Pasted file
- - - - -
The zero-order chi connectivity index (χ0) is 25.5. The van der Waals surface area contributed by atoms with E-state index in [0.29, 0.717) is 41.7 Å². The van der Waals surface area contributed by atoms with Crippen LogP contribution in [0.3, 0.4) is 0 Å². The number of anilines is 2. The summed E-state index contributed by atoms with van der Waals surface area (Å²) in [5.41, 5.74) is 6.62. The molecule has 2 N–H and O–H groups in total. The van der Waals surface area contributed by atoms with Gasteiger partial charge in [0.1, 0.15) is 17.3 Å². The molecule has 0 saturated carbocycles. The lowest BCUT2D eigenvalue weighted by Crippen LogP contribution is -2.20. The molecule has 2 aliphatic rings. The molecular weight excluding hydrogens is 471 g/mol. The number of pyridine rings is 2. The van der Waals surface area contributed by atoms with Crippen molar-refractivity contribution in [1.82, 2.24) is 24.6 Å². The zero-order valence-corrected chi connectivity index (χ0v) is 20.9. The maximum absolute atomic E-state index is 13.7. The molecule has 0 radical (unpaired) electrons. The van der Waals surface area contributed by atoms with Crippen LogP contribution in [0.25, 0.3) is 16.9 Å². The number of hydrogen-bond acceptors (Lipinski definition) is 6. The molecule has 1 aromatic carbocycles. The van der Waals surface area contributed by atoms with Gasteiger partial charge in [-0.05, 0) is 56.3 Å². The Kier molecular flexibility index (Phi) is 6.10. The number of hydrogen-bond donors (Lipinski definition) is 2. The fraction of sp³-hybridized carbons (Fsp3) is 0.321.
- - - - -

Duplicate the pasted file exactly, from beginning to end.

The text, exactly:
The zero-order chi connectivity index (χ0) is 25.5. The van der Waals surface area contributed by atoms with E-state index in [0.29, 0.717) is 41.7 Å². The van der Waals surface area contributed by atoms with Crippen LogP contribution in [0.3, 0.4) is 0 Å². The number of anilines is 2. The summed E-state index contributed by atoms with van der Waals surface area (Å²) in [5.41, 5.74) is 6.62. The molecule has 2 N–H and O–H groups in total. The van der Waals surface area contributed by atoms with Gasteiger partial charge in [0.1, 0.15) is 17.3 Å². The molecule has 0 saturated carbocycles. The lowest BCUT2D eigenvalue weighted by Crippen LogP contribution is -2.20. The molecule has 2 aliphatic rings. The molecular weight excluding hydrogens is 471 g/mol. The number of pyridine rings is 2. The van der Waals surface area contributed by atoms with Crippen molar-refractivity contribution in [1.82, 2.24) is 24.6 Å². The zero-order valence-corrected chi connectivity index (χ0v) is 20.9. The maximum absolute atomic E-state index is 13.7. The molecule has 0 radical (unpaired) electrons. The van der Waals surface area contributed by atoms with Crippen LogP contribution in [0.25, 0.3) is 16.9 Å². The number of hydrogen-bond acceptors (Lipinski definition) is 6. The molecule has 1 aromatic carbocycles. The van der Waals surface area contributed by atoms with Gasteiger partial charge in [-0.05, 0) is 56.3 Å². The Kier molecular flexibility index (Phi) is 6.10. The number of hydrogen-bond donors (Lipinski definition) is 2. The fraction of sp³-hybridized carbons (Fsp3) is 0.321.